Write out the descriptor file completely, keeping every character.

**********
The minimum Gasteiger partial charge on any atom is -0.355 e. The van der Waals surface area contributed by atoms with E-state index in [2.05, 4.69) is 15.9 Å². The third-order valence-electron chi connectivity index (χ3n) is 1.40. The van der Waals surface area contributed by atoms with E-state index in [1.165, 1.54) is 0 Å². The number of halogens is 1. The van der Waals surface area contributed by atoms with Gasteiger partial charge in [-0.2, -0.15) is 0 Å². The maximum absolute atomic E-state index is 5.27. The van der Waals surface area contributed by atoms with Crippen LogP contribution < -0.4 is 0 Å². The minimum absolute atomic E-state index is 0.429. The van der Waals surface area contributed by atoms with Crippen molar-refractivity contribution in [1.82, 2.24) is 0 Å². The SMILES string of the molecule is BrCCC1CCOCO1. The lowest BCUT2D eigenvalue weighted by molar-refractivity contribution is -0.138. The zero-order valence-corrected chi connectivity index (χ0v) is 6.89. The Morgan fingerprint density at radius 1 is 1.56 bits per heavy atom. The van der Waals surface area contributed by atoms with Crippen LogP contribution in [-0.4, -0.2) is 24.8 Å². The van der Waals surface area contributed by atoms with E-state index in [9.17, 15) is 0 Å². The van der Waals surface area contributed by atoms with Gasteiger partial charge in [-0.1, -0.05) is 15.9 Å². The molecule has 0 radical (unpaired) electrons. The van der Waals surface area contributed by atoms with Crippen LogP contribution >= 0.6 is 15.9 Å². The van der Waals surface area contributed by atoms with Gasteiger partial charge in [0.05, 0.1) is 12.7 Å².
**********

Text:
The minimum Gasteiger partial charge on any atom is -0.355 e. The van der Waals surface area contributed by atoms with E-state index in [2.05, 4.69) is 15.9 Å². The third-order valence-electron chi connectivity index (χ3n) is 1.40. The van der Waals surface area contributed by atoms with E-state index in [1.165, 1.54) is 0 Å². The number of halogens is 1. The van der Waals surface area contributed by atoms with Gasteiger partial charge in [-0.2, -0.15) is 0 Å². The maximum absolute atomic E-state index is 5.27. The van der Waals surface area contributed by atoms with Crippen LogP contribution < -0.4 is 0 Å². The minimum absolute atomic E-state index is 0.429. The van der Waals surface area contributed by atoms with Crippen molar-refractivity contribution in [1.82, 2.24) is 0 Å². The SMILES string of the molecule is BrCCC1CCOCO1. The lowest BCUT2D eigenvalue weighted by molar-refractivity contribution is -0.138. The zero-order valence-corrected chi connectivity index (χ0v) is 6.89. The Morgan fingerprint density at radius 1 is 1.56 bits per heavy atom. The van der Waals surface area contributed by atoms with Crippen LogP contribution in [-0.4, -0.2) is 24.8 Å². The van der Waals surface area contributed by atoms with E-state index in [9.17, 15) is 0 Å². The van der Waals surface area contributed by atoms with Gasteiger partial charge in [-0.1, -0.05) is 15.9 Å². The molecule has 0 radical (unpaired) electrons. The van der Waals surface area contributed by atoms with Crippen LogP contribution >= 0.6 is 15.9 Å². The van der Waals surface area contributed by atoms with Gasteiger partial charge in [0.05, 0.1) is 12.7 Å².